At the Countess of Chester site, the project has been co-ordinated and implemented by Lead Anticoagulant Nurse Lucy Langan and Research nurse Sammie Seagrave.
The aim is for each site to enrol 100 patients and to establish if the genotype guided dosing approach is acceptable to patients and staff; improve patient outcomes and demonstrate cost effectiveness.
Innovation Agency Chief Executive Dr Liz Mear said: “In our region we have a disproportionately high number of people suffering strokes, which is devastating to both the patients and their families.
“I hope this will be one of many projects to use genotyping to improve treatment – personalising medicine has the potential to completely transform the way we deliver health care.”
Professor Sue Hill OBE, Chief Scientific Officer for England, said: “This is precisely the sort of personalisation of treatment that we want to see available and delivered across the NHS.
“Earlier this year NHS England published its vision for Personalised Medicine, which explained how the NHS could use these cutting-edge advances to tailor treatment to an individual’s makeup, helping to improve outcomes for our patients, and reduce pressures on the NHS by giving individuals the treatments that they will respond to sooner.”
The results of the implementation evaluation will be published after March 2017. 
Further information from: 
About LGC:
LGC is an international life sciences measurement and testing company with a leading position in growing markets. LGC provides a range of measurement products and services which underpin the safety, health and security of the public, including reference materials and proficiency testing, genomics reagents and instrumentation, and expert sample analysis and interpretation. LGC serves customers across a number of end markets including Pharmaceuticals, Agricultural Biotechnology, Diagnostics, Food, Environment, Government and Academia.
LGC’s headquarters are in London and the company employs over 2,000 people, operating out of 22 countries worldwide. Its operations are extensively accredited to international quality standards such as ISO/IEC 17025, ISO 13485, GMP, GLP and ISO Guide 34.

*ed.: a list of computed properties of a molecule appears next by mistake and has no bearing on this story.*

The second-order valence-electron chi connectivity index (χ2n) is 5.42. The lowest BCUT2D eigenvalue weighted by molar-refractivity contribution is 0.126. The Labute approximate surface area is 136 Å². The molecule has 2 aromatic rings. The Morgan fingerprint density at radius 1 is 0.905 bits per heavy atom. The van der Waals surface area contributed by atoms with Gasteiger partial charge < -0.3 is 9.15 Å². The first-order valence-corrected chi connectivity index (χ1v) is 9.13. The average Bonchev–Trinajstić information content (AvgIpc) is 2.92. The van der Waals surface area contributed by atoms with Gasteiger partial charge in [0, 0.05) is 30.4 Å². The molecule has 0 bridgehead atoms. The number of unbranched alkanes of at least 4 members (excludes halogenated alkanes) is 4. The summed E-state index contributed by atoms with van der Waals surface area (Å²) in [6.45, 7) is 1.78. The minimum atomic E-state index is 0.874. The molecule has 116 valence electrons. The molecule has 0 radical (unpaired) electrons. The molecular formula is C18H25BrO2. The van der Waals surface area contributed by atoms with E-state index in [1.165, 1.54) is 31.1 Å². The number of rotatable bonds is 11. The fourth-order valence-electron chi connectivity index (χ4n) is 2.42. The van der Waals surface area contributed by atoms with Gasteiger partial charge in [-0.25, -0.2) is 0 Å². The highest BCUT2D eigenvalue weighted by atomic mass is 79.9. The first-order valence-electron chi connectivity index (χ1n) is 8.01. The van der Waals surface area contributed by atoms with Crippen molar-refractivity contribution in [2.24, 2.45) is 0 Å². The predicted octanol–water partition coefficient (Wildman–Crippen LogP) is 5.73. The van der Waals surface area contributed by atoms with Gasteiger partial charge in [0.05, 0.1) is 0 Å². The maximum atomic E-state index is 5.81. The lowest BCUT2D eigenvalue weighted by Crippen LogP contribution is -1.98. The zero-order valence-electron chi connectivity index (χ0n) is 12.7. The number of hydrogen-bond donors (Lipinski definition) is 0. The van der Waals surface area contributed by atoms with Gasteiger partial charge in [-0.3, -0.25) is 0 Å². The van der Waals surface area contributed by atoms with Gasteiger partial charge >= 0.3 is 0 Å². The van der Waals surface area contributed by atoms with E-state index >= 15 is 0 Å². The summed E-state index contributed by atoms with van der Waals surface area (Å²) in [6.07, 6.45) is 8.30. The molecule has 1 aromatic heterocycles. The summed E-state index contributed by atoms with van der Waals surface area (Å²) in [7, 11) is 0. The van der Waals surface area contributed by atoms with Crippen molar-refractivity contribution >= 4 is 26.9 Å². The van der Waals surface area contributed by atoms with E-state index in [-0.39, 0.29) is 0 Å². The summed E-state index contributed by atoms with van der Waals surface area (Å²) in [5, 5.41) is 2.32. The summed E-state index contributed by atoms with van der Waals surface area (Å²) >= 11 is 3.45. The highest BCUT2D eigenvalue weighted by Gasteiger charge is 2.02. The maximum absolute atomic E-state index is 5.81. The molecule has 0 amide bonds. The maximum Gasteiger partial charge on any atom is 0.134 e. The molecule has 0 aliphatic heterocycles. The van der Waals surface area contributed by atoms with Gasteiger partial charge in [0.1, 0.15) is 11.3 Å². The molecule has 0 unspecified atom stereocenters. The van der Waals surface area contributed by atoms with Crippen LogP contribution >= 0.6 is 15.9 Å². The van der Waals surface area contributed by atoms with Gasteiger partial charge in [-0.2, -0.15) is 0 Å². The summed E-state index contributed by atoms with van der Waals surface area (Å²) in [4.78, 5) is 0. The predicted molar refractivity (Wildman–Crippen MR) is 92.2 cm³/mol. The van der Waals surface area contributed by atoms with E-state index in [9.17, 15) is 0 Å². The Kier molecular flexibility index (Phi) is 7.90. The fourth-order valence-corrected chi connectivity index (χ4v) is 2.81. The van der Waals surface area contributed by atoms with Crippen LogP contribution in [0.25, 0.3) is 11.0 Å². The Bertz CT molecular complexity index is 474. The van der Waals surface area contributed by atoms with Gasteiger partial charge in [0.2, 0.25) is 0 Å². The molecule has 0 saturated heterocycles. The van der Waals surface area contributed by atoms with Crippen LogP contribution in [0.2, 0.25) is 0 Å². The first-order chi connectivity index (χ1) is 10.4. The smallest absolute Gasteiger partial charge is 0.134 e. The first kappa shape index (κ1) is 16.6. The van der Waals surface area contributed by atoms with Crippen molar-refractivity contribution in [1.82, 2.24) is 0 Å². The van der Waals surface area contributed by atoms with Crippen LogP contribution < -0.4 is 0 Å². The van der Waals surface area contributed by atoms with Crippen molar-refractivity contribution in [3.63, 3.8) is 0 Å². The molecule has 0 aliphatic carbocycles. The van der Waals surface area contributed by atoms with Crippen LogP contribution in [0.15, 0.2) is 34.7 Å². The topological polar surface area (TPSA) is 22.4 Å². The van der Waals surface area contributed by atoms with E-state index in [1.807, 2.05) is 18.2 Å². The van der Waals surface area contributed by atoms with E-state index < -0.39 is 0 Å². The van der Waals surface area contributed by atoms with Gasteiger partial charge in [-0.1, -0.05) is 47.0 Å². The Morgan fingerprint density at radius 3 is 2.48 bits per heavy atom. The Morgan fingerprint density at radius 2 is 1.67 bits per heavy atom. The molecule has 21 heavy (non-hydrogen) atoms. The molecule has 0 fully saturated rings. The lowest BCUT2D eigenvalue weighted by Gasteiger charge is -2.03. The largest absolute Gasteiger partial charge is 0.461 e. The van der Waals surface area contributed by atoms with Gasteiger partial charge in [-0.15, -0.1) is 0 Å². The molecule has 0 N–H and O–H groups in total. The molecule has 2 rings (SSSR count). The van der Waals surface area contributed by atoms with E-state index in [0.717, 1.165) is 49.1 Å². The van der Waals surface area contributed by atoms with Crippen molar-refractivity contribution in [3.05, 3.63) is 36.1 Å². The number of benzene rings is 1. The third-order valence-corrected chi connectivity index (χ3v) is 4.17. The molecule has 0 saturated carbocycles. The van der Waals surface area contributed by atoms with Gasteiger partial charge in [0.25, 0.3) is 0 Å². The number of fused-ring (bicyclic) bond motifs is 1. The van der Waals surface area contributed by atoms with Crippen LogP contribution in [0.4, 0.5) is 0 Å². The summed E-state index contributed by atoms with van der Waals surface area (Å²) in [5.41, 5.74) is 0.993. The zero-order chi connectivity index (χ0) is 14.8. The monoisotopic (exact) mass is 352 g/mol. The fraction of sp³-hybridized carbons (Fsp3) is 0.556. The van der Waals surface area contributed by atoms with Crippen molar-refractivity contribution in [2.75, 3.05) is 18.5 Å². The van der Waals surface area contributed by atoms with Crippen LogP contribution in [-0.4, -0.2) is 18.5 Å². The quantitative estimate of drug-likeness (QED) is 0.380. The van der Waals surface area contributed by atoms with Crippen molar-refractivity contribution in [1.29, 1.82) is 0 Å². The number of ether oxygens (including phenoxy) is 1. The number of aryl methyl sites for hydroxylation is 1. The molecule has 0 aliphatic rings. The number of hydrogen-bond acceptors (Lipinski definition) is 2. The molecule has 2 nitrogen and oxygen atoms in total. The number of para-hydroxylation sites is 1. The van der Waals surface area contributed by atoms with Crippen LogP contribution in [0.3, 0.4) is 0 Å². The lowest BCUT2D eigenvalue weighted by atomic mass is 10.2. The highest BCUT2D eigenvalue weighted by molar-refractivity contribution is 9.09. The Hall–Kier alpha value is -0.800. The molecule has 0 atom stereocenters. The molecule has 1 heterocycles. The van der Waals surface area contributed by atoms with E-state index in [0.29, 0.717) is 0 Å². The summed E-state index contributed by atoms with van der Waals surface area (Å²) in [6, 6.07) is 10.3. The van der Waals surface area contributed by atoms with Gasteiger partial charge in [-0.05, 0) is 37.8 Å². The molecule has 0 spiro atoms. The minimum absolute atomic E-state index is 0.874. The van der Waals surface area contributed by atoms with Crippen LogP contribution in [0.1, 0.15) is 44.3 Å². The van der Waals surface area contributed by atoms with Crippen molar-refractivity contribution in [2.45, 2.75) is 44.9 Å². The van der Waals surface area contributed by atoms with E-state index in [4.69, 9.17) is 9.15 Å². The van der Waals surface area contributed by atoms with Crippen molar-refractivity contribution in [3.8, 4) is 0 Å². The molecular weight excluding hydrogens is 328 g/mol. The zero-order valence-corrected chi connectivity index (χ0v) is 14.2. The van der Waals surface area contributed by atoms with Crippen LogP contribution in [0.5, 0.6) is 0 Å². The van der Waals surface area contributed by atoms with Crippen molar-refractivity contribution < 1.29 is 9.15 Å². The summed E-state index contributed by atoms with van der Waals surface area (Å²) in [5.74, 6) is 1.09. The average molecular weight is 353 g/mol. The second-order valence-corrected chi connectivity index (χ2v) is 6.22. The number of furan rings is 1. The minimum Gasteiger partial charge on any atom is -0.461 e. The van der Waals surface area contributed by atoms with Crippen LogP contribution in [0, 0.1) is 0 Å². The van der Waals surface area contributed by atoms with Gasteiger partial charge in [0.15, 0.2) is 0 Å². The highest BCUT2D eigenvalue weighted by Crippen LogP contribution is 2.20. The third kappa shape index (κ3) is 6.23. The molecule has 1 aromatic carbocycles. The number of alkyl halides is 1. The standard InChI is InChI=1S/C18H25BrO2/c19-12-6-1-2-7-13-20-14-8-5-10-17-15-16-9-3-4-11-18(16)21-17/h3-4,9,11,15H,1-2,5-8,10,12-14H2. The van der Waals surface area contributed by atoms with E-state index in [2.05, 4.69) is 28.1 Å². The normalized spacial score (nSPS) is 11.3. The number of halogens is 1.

With a history dating back to 1842, LGC has been home to the UK Government Chemist for more than 100 years and is the designated UK National Measurement Institute for chemical and bio measurement. LGC was privatised in 1996, and is now owned by funds affiliated with KKR.​
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About the Wolfson Centre for Personalised Medicine:
In 2007 the Wolfson Foundation awarded £2 million towards the creation of a key new pharmacogenetics research facility at the University of Liverpool. The Wolfson Centre for Personalised Medicine is accommodated in the restored Liverpool Royal Infirmary, a Grade II listed Waterhouse building, and was created to improve the efficacy rates of drugs and to reduce the number of adverse and fatal reactions currently experienced by patients.
The Centre aims to translate its laboratory findings into clinical practice, leading to novel trials, a standardising of personal medicine approaches, and benefits in patient care.
At the Centre, Professor Sir Munir Pirmohamed is leading a team of scientists, researchers and nurses in identifying genes and pathways which dictate a patient’s positive or negative response to a drug.  The multidisciplinary team collaborates with researchers locally, regionally, nationally and internationally to identify genetic predisposing factors for drug responses associated with a number of disease areas including epilepsy and asthma. Professor Sir Munir Pirmohamed is Theme Leader for Delivering Personalised Health and Care at the Collaboration for Leadership in Applied Health Research and Care (Clahrc) North West Coast. 
About the Innovation Agency
The Innovation Agency is one of 15 Academic Health Science Networks, set up by NHS England to support health systems to improve the health outcomes of their local communities. Covering Cheshire, Merseyside, Lancashire and south Cumbria, the Innovation Agency acts as a catalyst for the spread of innovation, connecting NHS, academia, local authorities, businesses and the voluntary sector to improve health and generate economic growth.